Bond Portfolio Management Passive strategies

Bonds have acquired tremendous significance and managing a portfolio of bonds has become fairly complex. Bond investors may follow a variety of strategies raging from passive to active.

Many investors believe that securities at fairly priced in the sense that expected returns are commensurate with risks. Such a belief supports a passive strategy, implying that the investor does not actively try to outperform the market.

Of course a passive strategy does not mean that the investor does nothing. Even a passive investors will have to (1) determine whether bonds are suitable investment avenues for him, (2) assess risks (default risk, call risks and so on) and reasonably diversify his holdings and (3) periodically monitor his bond portfolio to ensure that his holdings match has risk preferences and objectives.

Two commonly followed strategies by passive bond investors are”: buy and hold strategy and indexing strategy.

Buy and Hold Strategy:

An investor who follows a buy and hold strategy selects a bond portfolio and stays with it. He does not churn his bond portfolio in an attempt to improve returns and/or reduce risk. Obviously such an investor chooses a bond portfolio that promises to meet his investment objectives and hence spends time and effort in his initial selection.

Indexing Strategy:

If the capital market is efficient, efforts to find under priced securities or to time the market may be futile. Empirical research on this issue suggests that most investors are unlikely to outperform the market. Hence, they may find an indexing strategy appealing. Such a strategy calls for building a portfolio that mirrors a well known bond index. In the US, two well known bond indices are the Shearson Lehman Index and the Salomon Brothers Index, i-BEX is a popular bond index in Index.

Immunization: A Hybrid Strategy

As interest rates tend to change over time, bondholders are exposed to interest rate risk. Interest rate risk may be split into two parts: (1) the price risk, stemming from the inverse relationship between bond prices and required rate of return and (2) the reinvestment risk arising from the rate at which interest income can be reinvested in future.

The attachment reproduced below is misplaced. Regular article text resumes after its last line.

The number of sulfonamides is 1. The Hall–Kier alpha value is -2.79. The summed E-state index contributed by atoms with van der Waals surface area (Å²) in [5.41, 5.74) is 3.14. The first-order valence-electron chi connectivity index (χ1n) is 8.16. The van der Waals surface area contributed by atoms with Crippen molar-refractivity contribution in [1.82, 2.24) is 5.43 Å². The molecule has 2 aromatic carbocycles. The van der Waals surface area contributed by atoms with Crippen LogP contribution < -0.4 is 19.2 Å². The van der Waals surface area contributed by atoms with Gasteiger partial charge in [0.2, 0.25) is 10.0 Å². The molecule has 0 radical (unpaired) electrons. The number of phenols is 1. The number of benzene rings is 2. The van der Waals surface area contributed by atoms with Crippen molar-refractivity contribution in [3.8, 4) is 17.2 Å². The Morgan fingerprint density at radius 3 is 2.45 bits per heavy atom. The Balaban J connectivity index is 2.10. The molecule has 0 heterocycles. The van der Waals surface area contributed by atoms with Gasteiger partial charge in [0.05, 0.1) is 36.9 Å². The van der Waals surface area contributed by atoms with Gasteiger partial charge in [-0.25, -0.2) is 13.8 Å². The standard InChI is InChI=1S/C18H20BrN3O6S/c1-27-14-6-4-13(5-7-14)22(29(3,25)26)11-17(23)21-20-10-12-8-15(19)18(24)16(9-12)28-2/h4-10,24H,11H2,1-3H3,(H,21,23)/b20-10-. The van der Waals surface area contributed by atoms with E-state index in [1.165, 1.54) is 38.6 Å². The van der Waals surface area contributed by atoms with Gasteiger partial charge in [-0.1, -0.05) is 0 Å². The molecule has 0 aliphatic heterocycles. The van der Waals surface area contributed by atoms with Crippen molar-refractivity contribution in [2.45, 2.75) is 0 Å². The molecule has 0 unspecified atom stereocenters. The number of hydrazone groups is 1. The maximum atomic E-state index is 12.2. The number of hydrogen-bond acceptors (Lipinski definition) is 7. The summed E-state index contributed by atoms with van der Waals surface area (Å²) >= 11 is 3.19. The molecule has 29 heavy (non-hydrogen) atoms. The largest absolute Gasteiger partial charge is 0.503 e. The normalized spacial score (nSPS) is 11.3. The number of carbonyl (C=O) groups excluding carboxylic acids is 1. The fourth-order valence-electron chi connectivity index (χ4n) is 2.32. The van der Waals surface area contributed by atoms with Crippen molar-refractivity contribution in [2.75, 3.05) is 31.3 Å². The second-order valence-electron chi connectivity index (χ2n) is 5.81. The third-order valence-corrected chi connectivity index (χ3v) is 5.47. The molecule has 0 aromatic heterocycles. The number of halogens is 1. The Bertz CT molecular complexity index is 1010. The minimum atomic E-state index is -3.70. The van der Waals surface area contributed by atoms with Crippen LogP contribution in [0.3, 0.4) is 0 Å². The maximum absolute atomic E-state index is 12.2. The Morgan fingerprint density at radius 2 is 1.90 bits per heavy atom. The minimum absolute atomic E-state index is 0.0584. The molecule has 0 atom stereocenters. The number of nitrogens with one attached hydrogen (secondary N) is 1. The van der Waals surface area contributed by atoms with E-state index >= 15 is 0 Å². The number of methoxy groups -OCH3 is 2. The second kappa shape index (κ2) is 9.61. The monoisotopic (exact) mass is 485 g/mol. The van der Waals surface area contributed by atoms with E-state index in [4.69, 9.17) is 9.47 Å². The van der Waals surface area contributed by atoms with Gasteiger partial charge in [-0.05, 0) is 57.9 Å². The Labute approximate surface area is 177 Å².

Note that price risk and reinvestment risk move in opposite directions. If the interest rate goes up it has consequences for the bond holder: (1) the price of the bonds falls, and (2) the return on reinvestment of interest income improves. By the same token, if that interest rate declines, it has two consequences for the bond holder; (1) price of the bond rises, and (2) the return on reinvestment of interest income decreases.

Can a bond holder ensure that these two opposite effects are equal so that he is immunized against interest rate risk? Yes, it is possible if the bondholder chooses a bond whose duration is equal to his investment horizon. For example, if the bondholder’s investment horizon is four years he should choose a bond that has a duration of four years if he wants to insulate himself against interest rate risk. If he does so, whenever there is a change in interest rate, losses (or gains) in capital value will be exactly offset by gains (or losses) on reinvestments.

The concept pf immunization may be illustrated with an example. An investor who has a four year investment horizon wants to invest Rs 1,000 so that his initial investment along with reinvestment of interest grows to Rs 1607.5. This means that the investor wants Investment to earn a compound return of 12.6 percent [1000 (1.126)4= 1607.5]

The investor is evaluating two bonds A and B:

Par value A Rs 1,000 B Rs 1,000
Market price A Rs 1,000 B Rs 1,000
Coupon rate A 12.6% B 12.6%
Yield to maturity A 12.6% B 12.6%
Maturity period A 4 years B 5 years
Duration A less than 4 years B 4 years

The above table shows what happens we the investors buys bond A and bond B under different assumptions about market yield. Part 1 of the exhibit shows that bond A cumulates to Rs 1607.6 if the market yield remains at 12.6 percent. Part II of the exhibit shows that bond A cumulates to Rs 1584.8 the market yield falls to 10.0 percent in year 2. Part III of the exhibit shows that bond B will produce Rs 1607.6 at end of year four if the market yield remains at 12.6 percent. Part IV of he exhibit sows the bond B will produce Rs 1608.4 at the d of year four If the market yield fails to 10.0 percent in year 2.Note that in the case if bond B it will have to be sold at the end of year 4. If the yield remains changed it will be at par, but the yield falls it will sell at a premium.

The above table it is clear that bond B whose duration equals the investment horizon, immunizes the portfolio against interest rate risk, whereas bond B, whose durations is not equal to investment horizon, does not immunize the portfolio against interest rate risk. Remember that we are talking of duration not maturity.

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